Watching A Baby Star Grow Up

Scientists in Japan observed that massive baby stars grow in the same way as their smaller counterparts.

AsianScientist (Jul. 25, 2019) – An international team of astronomers has obtained the first detailed face-on view of a gaseous disk feeding the growth of a massive baby star. Their discovery is published in the journal Astrophysical Journal Letters.

A protostar, a baby star still in the process of forming, is fed by a surrounding disk of gas falling towards the center. The details of the process, such as why stars form with a wide range of masses, are still unclear.

Low-mass stars are typically formed in the vicinity of our solar system, allowing astronomers to observe the process up-close. On the other hand, massive protostars are rare, and even the nearest ones are located quite far away from us.

In this study, researchers led by Assistant Professor Kazuhito Motogi at Yamaguchi University, Japan, used the Atacama Large Millimeter/Submillimeter Array (ALMA) to observe a massive protostar called G353.273+0.641 (hereafter named G353). Located 5,500 lightyears away in the Scorpius constellation, G353 has a mass 10 times larger than the Sun, and is still growing.

G353 is a unique target among massive protostars because scientists can observe its gaseous disk from directly above, giving them a top-down view of the process. ALMA has revealed detailed views of several other massive infant stars, but most of them are in edge-on configurations, making it difficult to see the inner regions of the disks.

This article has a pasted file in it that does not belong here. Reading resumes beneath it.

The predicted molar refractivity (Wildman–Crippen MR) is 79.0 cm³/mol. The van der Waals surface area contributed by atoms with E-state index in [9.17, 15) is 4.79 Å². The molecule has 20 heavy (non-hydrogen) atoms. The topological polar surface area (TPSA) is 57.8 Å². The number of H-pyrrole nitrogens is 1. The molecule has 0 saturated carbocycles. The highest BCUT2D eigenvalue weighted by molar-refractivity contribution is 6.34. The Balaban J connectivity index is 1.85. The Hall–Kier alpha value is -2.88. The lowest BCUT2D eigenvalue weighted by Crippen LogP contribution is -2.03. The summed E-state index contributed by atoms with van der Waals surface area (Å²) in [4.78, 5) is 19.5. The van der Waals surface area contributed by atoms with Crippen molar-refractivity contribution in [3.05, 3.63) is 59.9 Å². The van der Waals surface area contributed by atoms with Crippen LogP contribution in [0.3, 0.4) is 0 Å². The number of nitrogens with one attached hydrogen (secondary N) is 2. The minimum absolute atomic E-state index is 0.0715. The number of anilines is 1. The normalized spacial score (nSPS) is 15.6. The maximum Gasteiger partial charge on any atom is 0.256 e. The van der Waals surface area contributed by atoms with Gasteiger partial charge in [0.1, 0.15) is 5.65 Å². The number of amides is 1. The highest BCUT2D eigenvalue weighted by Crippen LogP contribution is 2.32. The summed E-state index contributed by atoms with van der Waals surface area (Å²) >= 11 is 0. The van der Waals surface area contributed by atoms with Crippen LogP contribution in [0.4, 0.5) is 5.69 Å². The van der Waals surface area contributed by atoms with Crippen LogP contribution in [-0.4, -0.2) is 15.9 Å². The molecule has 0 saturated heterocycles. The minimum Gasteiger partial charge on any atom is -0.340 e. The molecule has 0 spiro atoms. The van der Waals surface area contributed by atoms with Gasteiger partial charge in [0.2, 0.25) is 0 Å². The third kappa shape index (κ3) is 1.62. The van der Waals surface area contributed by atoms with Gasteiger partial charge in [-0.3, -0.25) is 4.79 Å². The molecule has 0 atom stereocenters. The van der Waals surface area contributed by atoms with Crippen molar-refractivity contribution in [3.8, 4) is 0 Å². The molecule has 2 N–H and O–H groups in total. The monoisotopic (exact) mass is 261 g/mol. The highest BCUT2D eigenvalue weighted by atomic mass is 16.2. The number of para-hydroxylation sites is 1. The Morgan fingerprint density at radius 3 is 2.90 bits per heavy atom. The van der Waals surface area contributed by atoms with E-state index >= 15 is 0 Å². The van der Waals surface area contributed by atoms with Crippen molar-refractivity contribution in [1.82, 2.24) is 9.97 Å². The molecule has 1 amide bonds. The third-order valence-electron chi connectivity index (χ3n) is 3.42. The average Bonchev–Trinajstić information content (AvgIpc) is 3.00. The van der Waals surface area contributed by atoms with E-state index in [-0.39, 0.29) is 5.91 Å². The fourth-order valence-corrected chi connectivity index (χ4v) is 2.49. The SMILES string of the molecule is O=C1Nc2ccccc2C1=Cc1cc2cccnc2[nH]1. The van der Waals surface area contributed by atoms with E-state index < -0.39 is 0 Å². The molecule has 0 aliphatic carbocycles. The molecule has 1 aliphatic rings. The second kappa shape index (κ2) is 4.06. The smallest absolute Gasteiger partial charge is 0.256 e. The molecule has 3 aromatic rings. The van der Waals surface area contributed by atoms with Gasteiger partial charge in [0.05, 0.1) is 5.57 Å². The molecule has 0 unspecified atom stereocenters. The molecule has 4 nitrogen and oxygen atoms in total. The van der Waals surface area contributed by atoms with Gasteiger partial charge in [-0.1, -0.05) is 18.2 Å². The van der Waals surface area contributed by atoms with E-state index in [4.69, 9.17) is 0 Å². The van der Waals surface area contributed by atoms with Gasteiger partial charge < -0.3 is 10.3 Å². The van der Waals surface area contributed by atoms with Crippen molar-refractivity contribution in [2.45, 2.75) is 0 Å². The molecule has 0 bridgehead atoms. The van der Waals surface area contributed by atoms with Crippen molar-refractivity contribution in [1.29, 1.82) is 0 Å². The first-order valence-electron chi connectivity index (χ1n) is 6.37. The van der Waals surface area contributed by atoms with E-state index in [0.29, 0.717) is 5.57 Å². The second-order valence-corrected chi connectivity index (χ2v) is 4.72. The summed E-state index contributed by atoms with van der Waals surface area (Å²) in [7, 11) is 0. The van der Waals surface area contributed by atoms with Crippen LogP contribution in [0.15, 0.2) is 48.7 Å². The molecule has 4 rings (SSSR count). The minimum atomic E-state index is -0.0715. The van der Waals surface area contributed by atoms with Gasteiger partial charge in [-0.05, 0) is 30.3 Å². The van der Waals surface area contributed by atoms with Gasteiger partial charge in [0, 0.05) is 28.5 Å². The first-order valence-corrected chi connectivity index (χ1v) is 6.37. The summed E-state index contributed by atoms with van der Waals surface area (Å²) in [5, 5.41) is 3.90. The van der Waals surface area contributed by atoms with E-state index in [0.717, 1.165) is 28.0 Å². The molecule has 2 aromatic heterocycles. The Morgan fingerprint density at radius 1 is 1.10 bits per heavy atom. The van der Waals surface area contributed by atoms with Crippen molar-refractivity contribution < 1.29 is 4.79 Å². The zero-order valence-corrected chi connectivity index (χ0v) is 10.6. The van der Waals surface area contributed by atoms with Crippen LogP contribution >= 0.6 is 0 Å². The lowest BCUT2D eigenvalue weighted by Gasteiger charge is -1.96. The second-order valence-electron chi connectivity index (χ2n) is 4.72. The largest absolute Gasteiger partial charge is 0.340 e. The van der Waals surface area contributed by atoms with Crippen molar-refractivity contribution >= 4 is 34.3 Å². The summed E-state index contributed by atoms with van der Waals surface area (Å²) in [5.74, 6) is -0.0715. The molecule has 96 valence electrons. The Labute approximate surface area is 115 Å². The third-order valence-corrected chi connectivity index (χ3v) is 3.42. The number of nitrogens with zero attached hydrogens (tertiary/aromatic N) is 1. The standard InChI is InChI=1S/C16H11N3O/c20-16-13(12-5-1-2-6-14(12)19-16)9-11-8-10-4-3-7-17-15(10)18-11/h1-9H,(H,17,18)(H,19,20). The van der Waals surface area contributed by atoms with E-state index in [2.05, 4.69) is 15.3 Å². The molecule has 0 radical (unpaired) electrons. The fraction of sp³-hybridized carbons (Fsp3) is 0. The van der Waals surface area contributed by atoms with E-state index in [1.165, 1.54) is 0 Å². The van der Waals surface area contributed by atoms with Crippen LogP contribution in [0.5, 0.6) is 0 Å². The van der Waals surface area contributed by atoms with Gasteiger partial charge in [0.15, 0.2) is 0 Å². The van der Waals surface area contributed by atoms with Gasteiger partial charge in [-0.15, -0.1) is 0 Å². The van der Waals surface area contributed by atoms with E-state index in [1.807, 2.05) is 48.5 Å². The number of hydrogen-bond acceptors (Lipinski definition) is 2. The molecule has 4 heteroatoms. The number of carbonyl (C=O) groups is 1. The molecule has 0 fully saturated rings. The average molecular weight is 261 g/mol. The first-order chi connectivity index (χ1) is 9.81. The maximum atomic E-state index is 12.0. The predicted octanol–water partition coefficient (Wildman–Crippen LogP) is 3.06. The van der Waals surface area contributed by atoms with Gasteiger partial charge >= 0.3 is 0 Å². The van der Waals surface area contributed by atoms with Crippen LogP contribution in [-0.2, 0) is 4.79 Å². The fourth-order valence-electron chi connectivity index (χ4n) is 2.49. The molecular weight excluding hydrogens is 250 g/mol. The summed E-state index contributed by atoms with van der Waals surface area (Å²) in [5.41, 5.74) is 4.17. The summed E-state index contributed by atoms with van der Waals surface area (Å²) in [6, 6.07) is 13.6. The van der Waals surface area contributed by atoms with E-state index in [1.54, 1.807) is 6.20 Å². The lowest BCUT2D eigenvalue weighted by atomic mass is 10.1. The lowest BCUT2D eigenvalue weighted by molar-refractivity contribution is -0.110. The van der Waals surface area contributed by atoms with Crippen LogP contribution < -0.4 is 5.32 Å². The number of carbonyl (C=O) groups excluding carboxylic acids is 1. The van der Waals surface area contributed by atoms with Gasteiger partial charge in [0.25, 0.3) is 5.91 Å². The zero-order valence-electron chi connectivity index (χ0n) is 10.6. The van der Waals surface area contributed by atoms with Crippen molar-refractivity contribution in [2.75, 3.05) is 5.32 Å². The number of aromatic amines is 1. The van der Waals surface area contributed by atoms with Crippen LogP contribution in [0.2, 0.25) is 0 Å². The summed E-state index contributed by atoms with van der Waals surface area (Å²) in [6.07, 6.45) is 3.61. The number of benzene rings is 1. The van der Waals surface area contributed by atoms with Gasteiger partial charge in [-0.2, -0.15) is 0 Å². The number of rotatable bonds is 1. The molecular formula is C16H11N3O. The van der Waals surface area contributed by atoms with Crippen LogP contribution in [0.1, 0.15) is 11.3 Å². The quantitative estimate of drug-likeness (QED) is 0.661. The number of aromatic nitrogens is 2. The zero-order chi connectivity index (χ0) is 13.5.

ALMA observations captured a rotating disk around G353 with a radius eight times larger than the orbit of Neptune. This sounds huge, but it is one of the smallest disks yet found around a massive protostar. The astronomers also noted that the disk is surrounded by an envelope of gas three times larger than itself.

“We measured the gas in-fall rate from the outer envelope to the inner disk,” said Motogi. “This helps us to estimate the age of the baby star. Surprisingly, it is only 3,000 years old, the youngest among known massive protostars. We are witnessing the earliest phase of the growth of a giant star.”

The team also found that G353 shares many common features with lighter baby stars. This implies that the process of star formation is the same, regardless of the final mass of the resulting star. This finding paves the way for a more complete understanding of star formation, said the researchers.

The article can be found at: Motogi et al. (2019) The First Bird’s-eye View of a Gravitationally Unstable Accretion Disk in High-mass Star Formation.


Source: National Institutes of Natural Sciences; Photo: National Astronomical Observatory of Japan.
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